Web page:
The bump stock ban could ban semi-automatic rifles and their parts.
The bipartisan proposed bump stock ban does not mention bump stocks, but instead bans anything designed to make a semi-automatic rifle fire “faster.” It never defines how much faster. Anything that will increase your semi-automatic rifle fire more rapidly is prohibited.
Why put out such a vague and ill-defined bill? Because, if it becomes law, it gives government a license to expand the scope of the law whenever they think they can get away with it!
The Federalist reports, “New Bipartisan Bump Stock Bill Would Actually Ban All Semi-Automatic Rifles”
At no point does the proposed legislation specify a base rate of fire against which any illegal increases would be judged, a potentially fatal flaw in the bill’s drafting. As a result, the proposal arguably institutes a federal ban on any and all parts that would allow the gun to fire at all, since the mere ability to fire a semi-automatic weapon by definition increases its rate of fire from zero.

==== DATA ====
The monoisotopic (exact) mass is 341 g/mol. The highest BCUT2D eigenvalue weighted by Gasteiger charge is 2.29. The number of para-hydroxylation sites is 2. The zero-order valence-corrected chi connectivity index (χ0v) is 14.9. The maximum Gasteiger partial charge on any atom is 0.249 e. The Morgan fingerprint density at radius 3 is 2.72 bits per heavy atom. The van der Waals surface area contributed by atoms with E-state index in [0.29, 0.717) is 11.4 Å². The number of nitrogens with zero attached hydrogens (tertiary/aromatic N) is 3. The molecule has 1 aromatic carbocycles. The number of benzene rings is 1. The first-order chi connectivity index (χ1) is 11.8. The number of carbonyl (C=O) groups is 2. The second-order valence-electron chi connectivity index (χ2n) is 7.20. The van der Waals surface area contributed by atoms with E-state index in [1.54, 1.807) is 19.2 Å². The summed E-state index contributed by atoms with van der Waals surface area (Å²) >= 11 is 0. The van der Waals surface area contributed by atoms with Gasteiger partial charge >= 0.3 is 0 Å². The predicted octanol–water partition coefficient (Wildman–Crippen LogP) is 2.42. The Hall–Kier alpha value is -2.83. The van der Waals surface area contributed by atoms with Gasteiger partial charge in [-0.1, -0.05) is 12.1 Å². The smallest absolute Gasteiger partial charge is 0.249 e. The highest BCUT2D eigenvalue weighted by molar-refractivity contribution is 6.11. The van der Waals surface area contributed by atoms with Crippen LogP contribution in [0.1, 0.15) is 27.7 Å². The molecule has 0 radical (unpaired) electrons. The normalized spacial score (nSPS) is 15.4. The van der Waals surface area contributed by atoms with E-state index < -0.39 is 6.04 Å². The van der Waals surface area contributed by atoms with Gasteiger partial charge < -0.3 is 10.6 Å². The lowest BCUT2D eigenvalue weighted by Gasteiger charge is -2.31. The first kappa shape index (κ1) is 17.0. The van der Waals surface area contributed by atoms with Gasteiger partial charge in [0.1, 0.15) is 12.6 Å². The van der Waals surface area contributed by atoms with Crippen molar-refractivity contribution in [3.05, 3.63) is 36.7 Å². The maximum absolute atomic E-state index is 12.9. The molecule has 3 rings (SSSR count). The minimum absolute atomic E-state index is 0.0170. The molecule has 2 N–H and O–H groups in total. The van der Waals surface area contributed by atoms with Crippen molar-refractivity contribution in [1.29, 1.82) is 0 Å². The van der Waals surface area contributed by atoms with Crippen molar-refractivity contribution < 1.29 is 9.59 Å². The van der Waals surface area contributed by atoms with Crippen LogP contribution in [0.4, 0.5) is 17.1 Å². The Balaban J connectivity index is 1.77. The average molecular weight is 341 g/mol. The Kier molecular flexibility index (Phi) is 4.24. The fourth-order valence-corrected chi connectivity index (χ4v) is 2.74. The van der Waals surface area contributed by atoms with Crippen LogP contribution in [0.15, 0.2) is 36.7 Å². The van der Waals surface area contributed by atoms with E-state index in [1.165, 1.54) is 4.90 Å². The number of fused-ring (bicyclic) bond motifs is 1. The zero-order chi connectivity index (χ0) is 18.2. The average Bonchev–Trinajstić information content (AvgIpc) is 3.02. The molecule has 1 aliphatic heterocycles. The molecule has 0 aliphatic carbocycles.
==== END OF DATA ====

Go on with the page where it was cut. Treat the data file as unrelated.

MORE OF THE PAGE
The design of semi-automatic weapons uses the recoil of the weapon generated by the gas explosion in the chamber when a round is fired to automatically chamber a new round, and prepare the weapon to be fired again. Because of this, any parts used in that process would likely be subject to the federal ban proposed in the Curbelo/Moulton bill, since they serve to increase the rate of fire of a semi-automatic weapon. Gas tubes, gas blocks, buffer springs, magazines, charging handles, ejectors and extractors, and even triggers themselves could potentially be banned under the bipartisan bump stock ban language proposed by Curbelo and Moulton.
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